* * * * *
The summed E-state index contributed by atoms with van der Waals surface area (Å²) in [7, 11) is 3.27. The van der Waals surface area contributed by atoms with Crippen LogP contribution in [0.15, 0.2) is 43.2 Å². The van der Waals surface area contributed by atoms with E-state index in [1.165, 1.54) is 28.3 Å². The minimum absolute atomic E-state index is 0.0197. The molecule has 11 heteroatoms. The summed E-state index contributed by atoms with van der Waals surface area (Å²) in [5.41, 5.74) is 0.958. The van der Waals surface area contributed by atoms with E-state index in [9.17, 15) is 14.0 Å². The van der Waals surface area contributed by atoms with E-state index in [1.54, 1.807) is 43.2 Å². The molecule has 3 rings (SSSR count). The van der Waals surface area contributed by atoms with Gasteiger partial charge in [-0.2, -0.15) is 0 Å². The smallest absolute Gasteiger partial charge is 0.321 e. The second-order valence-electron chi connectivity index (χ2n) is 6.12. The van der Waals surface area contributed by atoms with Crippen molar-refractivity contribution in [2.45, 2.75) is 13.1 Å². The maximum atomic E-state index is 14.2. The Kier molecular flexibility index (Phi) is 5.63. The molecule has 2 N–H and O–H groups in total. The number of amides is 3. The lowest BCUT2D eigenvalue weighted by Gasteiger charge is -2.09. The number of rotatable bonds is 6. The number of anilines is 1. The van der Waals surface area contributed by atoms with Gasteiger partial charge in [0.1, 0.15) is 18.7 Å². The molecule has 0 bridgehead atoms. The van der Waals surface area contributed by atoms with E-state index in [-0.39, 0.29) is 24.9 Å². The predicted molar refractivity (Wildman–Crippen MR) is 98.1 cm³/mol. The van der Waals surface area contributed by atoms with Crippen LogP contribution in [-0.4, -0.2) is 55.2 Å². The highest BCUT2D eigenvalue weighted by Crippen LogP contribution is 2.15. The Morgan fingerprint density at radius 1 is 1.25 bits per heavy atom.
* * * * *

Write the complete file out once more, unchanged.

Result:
The summed E-state index contributed by atoms with van der Waals surface area (Å²) in [7, 11) is 3.27. The van der Waals surface area contributed by atoms with Crippen LogP contribution in [0.15, 0.2) is 43.2 Å². The van der Waals surface area contributed by atoms with E-state index in [1.165, 1.54) is 28.3 Å². The minimum absolute atomic E-state index is 0.0197. The molecule has 11 heteroatoms. The summed E-state index contributed by atoms with van der Waals surface area (Å²) in [5.41, 5.74) is 0.958. The van der Waals surface area contributed by atoms with E-state index in [9.17, 15) is 14.0 Å². The van der Waals surface area contributed by atoms with E-state index in [1.54, 1.807) is 43.2 Å². The molecule has 3 rings (SSSR count). The van der Waals surface area contributed by atoms with Gasteiger partial charge in [-0.2, -0.15) is 0 Å². The smallest absolute Gasteiger partial charge is 0.321 e. The second-order valence-electron chi connectivity index (χ2n) is 6.12. The van der Waals surface area contributed by atoms with Crippen molar-refractivity contribution in [2.45, 2.75) is 13.1 Å². The maximum atomic E-state index is 14.2. The Kier molecular flexibility index (Phi) is 5.63. The molecule has 2 N–H and O–H groups in total. The number of amides is 3. The lowest BCUT2D eigenvalue weighted by Gasteiger charge is -2.09. The number of rotatable bonds is 6. The number of anilines is 1. The van der Waals surface area contributed by atoms with Gasteiger partial charge in [0.1, 0.15) is 18.7 Å². The molecule has 0 bridgehead atoms. The van der Waals surface area contributed by atoms with E-state index in [-0.39, 0.29) is 24.9 Å². The predicted molar refractivity (Wildman–Crippen MR) is 98.1 cm³/mol. The van der Waals surface area contributed by atoms with Crippen LogP contribution in [-0.4, -0.2) is 55.2 Å². The highest BCUT2D eigenvalue weighted by Crippen LogP contribution is 2.15. The Morgan fingerprint density at radius 1 is 1.25 bits per heavy atom.